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Things you wish you'd asked

Posted by Divadly (My Page) on
Sun, Nov 13, 05 at 2:31

Hi all,

I hope this is the right place to post this. When people lose a loved one, many people often think of things they wish they'd asked their parents before losing them. Because of this, I thought this might be an appropriate forum to post in.

My parents are getting on in age and we've discussed possibly compiling a "book" of sorts about them. The purpose is to ask them questions about their life,love,advice and even more trivial things like "What's your favorite...." etc and then to pass the book on to future grandchildren and great grandchildren who may not have the pleasure of knowing them personally, so that they can get a sense of who my parents were. I'm sure that such a book would bring much comfort to me and my brothers and sisters too when the time comes that my parents must pass on.

So, what are some of the things you wish you'd asked? What kinds of things do you think will be important for future generations of my family to know about my parents?

Thanks everyone :)


Follow-Up Postings:

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RE: Things you wish you'd asked

There are actually books for sale with empty spaces for grandparents to fill out for their children and grandchildren.
Some of the things that I think are important are:
Genealogical information such as names, dates, places of birth etc.
Childhood experiences
Places of residency
Jobs
Health issues
Life changing events in their life
Strong feelings about certain topics
Most sad events in their life
Happiest events in their life
Things that they would consider to be the most important advise that they can pass on

I read once that it is such a shame that family members sometimes never really know their loves ones until after they die. They get to know them sometimes by reading old diaries and/or letters that they may find after their loved one is gone and buried. Their relatives realize then, many feelings and thoughts that they never knew before. With email and easy telephone access, many will never have the advantage of letters or diaries to read. What you are talking about doing is something that I don't think you'll ever regret. Good for you!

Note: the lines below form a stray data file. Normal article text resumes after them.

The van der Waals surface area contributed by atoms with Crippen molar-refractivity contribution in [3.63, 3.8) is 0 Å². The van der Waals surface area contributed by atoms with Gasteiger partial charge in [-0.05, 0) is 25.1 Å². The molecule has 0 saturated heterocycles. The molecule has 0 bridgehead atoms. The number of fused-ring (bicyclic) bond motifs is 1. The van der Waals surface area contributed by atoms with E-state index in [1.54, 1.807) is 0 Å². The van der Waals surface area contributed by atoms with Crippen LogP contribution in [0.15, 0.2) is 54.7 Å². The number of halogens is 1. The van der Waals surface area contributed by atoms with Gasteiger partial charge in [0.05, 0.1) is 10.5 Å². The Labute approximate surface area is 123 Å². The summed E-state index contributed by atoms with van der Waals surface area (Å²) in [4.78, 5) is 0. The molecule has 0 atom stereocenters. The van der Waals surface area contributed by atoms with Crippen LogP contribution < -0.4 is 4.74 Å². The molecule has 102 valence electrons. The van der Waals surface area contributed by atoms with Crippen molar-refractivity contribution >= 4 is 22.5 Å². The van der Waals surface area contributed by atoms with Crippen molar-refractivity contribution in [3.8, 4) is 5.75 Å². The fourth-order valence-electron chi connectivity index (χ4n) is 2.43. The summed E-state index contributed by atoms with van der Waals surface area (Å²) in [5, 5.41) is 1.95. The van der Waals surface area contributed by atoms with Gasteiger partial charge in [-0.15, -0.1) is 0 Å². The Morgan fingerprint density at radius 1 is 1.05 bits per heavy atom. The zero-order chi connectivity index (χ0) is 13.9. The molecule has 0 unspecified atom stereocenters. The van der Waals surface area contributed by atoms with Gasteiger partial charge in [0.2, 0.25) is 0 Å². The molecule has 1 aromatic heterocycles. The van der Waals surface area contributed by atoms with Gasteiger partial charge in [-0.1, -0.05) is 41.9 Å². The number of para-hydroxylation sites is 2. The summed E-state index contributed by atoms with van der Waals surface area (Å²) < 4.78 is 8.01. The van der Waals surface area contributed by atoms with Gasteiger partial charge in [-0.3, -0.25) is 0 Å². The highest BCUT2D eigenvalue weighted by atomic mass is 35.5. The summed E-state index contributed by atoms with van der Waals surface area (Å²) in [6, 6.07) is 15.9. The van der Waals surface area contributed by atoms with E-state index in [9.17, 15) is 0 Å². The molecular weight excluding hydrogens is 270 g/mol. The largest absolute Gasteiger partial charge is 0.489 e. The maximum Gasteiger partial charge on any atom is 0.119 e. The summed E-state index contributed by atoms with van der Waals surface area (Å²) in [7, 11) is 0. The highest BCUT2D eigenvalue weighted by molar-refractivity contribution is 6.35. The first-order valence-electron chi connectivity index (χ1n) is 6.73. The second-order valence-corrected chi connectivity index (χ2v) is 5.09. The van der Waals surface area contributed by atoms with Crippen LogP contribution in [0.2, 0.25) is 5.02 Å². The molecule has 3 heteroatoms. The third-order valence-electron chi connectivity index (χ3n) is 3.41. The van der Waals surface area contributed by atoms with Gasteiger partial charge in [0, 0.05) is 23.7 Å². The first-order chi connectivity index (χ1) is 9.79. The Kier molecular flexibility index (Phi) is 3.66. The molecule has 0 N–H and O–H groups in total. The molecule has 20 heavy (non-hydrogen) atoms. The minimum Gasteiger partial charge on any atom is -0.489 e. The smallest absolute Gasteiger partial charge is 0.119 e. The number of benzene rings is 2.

Lu


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RE: Things you wish you'd asked

I was lucky to have a genuine storyteller in my dad - I got to hear the one about the time he got grounded and spent the afternoon in the bathroom, playing with the fish my grandmother had in the bath tub (gefilte fish used to be something you made at home, not bought in a jar)

and about dad stealing his dad's old Packard, and breaking several speed records trying to get back from Atlantic City before his old man got home.

I have some of the lenses he used to grind and polish on his lunch hour while he was working at the frankford arsenal during the korean war, and the shotgun he bought during the race riots - to protect his black friends from the police.

he always knew this would happen, and tried to fill us kids up with the family history - we're both adopted, and at least one branch of the family has always referred to us as foundlings, not grandkids, which upset my father no end (it upsets them now that I come to visit them more often than their kids do - but then, if I were their kids, I don't know that I would visit them, either)

my goal for the year is to set the stories down on paper...

and hunt down as many of the supprting characters as possible, to get 'other sides' of them.


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RE: Things you wish you'd asked

Their first memory, description of their first day of school, where their grand parents came from,when, memories & special times with them.

First job, how much they made, cost of first house, car, etc.

Mine have been gone for over 30 years & I still think of things I'd like to ask! I wish I'd used a tape recorder & camera when I visited old cemeteries with them, and many other times as well.

Equipment today offers very high quality pics 'n sound- rent one if you can't afford or don't have one. Do it NOW- don't let time get away. In years to come you'll find it's the best money you ever spent!
Suzi


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RE: Things you wish you'd asked

I wish we'd done something like this with my parents. A friend of mine did a tape of her Grandmother. The Grandmother was sick and bed bound, but her mind was sharp. Rose took a video camera on one of her visits, set it up, turned it on and started asking questions. After that, Rose's siblings would write down things they wanted to know and Rose would visit Grandma and add to the tape the new information. The Grandma's health is really bad now and her mind isn't clear most days.....so Rose is glad she has the tape..with answered questions!

Things I would like to ask my parents if it was possible?

How and where they met. I know they married not long after my Dad got out of the Army (WWII).

About their 1st home.

Who the people are in their wedding pictures.

Did they go on a honeymoon and where.

So many questions......and the time is GONE! ):


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